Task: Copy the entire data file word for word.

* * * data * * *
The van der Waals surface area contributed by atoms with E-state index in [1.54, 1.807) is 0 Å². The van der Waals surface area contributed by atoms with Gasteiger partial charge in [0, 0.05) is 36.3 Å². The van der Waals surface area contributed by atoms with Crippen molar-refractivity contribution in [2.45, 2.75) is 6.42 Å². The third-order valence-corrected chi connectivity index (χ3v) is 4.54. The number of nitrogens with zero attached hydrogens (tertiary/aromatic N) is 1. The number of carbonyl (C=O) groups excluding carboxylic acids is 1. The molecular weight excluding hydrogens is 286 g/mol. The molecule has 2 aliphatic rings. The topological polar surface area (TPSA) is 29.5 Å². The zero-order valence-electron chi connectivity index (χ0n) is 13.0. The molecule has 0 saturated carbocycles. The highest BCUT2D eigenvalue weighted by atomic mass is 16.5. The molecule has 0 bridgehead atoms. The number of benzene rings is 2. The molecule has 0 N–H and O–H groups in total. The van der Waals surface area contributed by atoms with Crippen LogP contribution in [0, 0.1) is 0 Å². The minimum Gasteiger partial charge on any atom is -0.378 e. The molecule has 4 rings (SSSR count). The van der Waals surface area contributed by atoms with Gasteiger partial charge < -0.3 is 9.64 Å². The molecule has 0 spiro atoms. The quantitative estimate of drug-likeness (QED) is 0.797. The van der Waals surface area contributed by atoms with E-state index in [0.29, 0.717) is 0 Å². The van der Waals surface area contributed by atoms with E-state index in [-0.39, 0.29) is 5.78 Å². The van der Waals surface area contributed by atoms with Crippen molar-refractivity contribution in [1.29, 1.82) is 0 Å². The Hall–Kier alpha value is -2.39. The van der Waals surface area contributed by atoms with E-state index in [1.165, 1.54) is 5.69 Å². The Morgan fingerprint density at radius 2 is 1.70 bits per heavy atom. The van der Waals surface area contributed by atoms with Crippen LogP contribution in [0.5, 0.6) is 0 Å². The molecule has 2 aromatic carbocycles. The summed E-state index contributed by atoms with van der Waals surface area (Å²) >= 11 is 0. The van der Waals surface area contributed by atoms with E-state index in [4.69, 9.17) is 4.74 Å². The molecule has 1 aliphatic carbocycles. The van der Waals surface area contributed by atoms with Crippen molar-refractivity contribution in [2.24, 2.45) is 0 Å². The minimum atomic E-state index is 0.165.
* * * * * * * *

The van der Waals surface area contributed by atoms with E-state index in [1.54, 1.807) is 0 Å². The van der Waals surface area contributed by atoms with Gasteiger partial charge in [0, 0.05) is 36.3 Å². The van der Waals surface area contributed by atoms with Crippen molar-refractivity contribution in [2.45, 2.75) is 6.42 Å². The third-order valence-corrected chi connectivity index (χ3v) is 4.54. The number of nitrogens with zero attached hydrogens (tertiary/aromatic N) is 1. The number of carbonyl (C=O) groups excluding carboxylic acids is 1. The molecular weight excluding hydrogens is 286 g/mol. The molecule has 2 aliphatic rings. The topological polar surface area (TPSA) is 29.5 Å². The zero-order valence-electron chi connectivity index (χ0n) is 13.0. The molecule has 0 saturated carbocycles. The highest BCUT2D eigenvalue weighted by atomic mass is 16.5. The molecule has 0 bridgehead atoms. The number of benzene rings is 2. The molecule has 0 N–H and O–H groups in total. The van der Waals surface area contributed by atoms with Crippen LogP contribution in [0, 0.1) is 0 Å². The minimum Gasteiger partial charge on any atom is -0.378 e. The molecule has 4 rings (SSSR count). The van der Waals surface area contributed by atoms with Gasteiger partial charge < -0.3 is 9.64 Å². The molecule has 0 spiro atoms. The quantitative estimate of drug-likeness (QED) is 0.797. The van der Waals surface area contributed by atoms with E-state index in [0.29, 0.717) is 0 Å². The van der Waals surface area contributed by atoms with E-state index in [-0.39, 0.29) is 5.78 Å². The van der Waals surface area contributed by atoms with Crippen molar-refractivity contribution in [1.29, 1.82) is 0 Å². The Hall–Kier alpha value is -2.39. The van der Waals surface area contributed by atoms with E-state index in [1.165, 1.54) is 5.69 Å². The Morgan fingerprint density at radius 2 is 1.70 bits per heavy atom. The van der Waals surface area contributed by atoms with Crippen LogP contribution in [0.5, 0.6) is 0 Å². The molecule has 2 aromatic carbocycles. The summed E-state index contributed by atoms with van der Waals surface area (Å²) >= 11 is 0. The van der Waals surface area contributed by atoms with E-state index in [4.69, 9.17) is 4.74 Å². The molecule has 1 aliphatic carbocycles. The van der Waals surface area contributed by atoms with Crippen molar-refractivity contribution in [2.24, 2.45) is 0 Å². The minimum atomic E-state index is 0.165.